processes of nature in the production of animals and the conservation of them.' The general processes which Maupertuis thought it especially important that zoological science should investigate are those through which animal individuals and species have come to have the differences of form and function that distinguish them. Maupertuis, in a word, appears to have clearly envisaged the genetic problem in biology, at a period in the history of thought when genetic problems generally were little considered. The center of interest in zoology therefore lay, for him, in the problems of embryogeny and of heredity. Although not himself an anatomist, he made himself familiar with investigations made by others on the minute anatomy of the embryo. And, as I have intimated, he never tired of insisting that the facts of heredity should be investigated, in the case of animals, by experiments in the interbreeding of species and varieties, and, in the case of human beings, by a collation of family histories.
The opinions of Maupertuis on these matters are expressed chiefly in the work called 'Vénus Physique' (1745) and in the 'Système de la Nature' (1751). The latter first appeared in the form of a Latin dissertation ostensibly delivered at Erlangen by one Dr. Baumann. Maupertuis found it expedient thus to shelter himself against reproach on account of any heterodox tendencies that the book might be found to contain. Four editions—all but the first in French—were called for within four years, and the author soon assumed responsibility for his work. In the 'Vénus Physique' Maupertuis essayed the popular style, and the book is consequently marred by passages written in an abominably rhetorical and affected manner. But, none the less, it constitutes, if I am not mistaken, the first important attack made in the eighteenth century upon the theory of the preformation of the embryo. Harvey had advanced the doctrine of epigenesis nearly a century earlier, but his arguments had failed to convince his successors, and his observations upon the chick had been shown by Malpighi to be partially erroneous. At the time when Maupertuis wrote, preformationism had long been the ruling doctrine in embryology; an immense weight of scientific authority was in its favor. Among the philosophers Malebranche and Leibniz had argued for it, among the great physiologists and anatomists Swammerdam, Redi, Malpighi, Leeuwenhoek, Winslow and Haller had taught it. Bonnet was yet to give it its most elaborate exposition and defense; and three quarters of a century later it was still to find an adherent in Cuvier. The 'Vénus Physique' is a review of the preformation theory in its several forms, designed to show that the evidence against it is conclusive.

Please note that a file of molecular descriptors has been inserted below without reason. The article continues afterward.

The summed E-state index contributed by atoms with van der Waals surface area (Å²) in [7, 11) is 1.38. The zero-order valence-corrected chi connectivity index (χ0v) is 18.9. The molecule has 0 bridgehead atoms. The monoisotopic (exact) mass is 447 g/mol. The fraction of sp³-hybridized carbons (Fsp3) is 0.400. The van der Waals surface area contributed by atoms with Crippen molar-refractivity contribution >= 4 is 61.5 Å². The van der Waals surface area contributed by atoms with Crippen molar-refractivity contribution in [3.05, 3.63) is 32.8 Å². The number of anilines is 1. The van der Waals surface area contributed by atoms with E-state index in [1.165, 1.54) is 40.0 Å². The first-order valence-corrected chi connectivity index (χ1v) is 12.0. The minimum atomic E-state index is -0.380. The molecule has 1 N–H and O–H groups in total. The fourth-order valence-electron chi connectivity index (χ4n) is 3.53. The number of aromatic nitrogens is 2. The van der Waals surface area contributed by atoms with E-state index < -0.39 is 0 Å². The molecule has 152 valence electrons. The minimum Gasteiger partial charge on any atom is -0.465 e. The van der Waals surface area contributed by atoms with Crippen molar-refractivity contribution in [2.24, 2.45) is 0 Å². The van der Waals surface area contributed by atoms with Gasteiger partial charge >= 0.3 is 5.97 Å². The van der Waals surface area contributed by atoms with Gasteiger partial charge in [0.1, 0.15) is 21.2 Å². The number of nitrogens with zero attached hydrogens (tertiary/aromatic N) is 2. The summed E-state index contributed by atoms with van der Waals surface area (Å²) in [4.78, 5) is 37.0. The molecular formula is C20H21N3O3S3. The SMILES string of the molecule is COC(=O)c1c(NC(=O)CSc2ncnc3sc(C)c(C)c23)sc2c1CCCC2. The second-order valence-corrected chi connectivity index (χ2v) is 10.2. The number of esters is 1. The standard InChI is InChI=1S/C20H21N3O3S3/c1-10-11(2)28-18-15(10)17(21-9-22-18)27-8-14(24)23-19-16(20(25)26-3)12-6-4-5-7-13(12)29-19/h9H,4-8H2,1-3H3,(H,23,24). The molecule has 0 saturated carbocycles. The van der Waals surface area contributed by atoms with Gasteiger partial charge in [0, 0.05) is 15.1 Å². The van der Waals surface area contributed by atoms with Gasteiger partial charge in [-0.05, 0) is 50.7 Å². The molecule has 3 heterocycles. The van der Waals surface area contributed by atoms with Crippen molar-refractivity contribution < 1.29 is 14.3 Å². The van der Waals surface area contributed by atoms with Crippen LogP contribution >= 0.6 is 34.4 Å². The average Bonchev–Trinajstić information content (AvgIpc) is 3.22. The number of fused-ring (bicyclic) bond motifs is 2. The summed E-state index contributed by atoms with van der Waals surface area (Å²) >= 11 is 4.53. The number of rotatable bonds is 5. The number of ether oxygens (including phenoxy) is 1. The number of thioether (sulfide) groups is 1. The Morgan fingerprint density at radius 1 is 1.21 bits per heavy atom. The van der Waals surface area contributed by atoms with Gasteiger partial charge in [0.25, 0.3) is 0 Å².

Of the arguments for epigenesis which Maupertuis offers it is not possible, in this brief paper, to give any sufficient account. He relies in part upon the observations of Harvey—and in so doing shows himself
- 'De formatione pulli in ovo,' 1673; 'De ovo incubato,' 1686.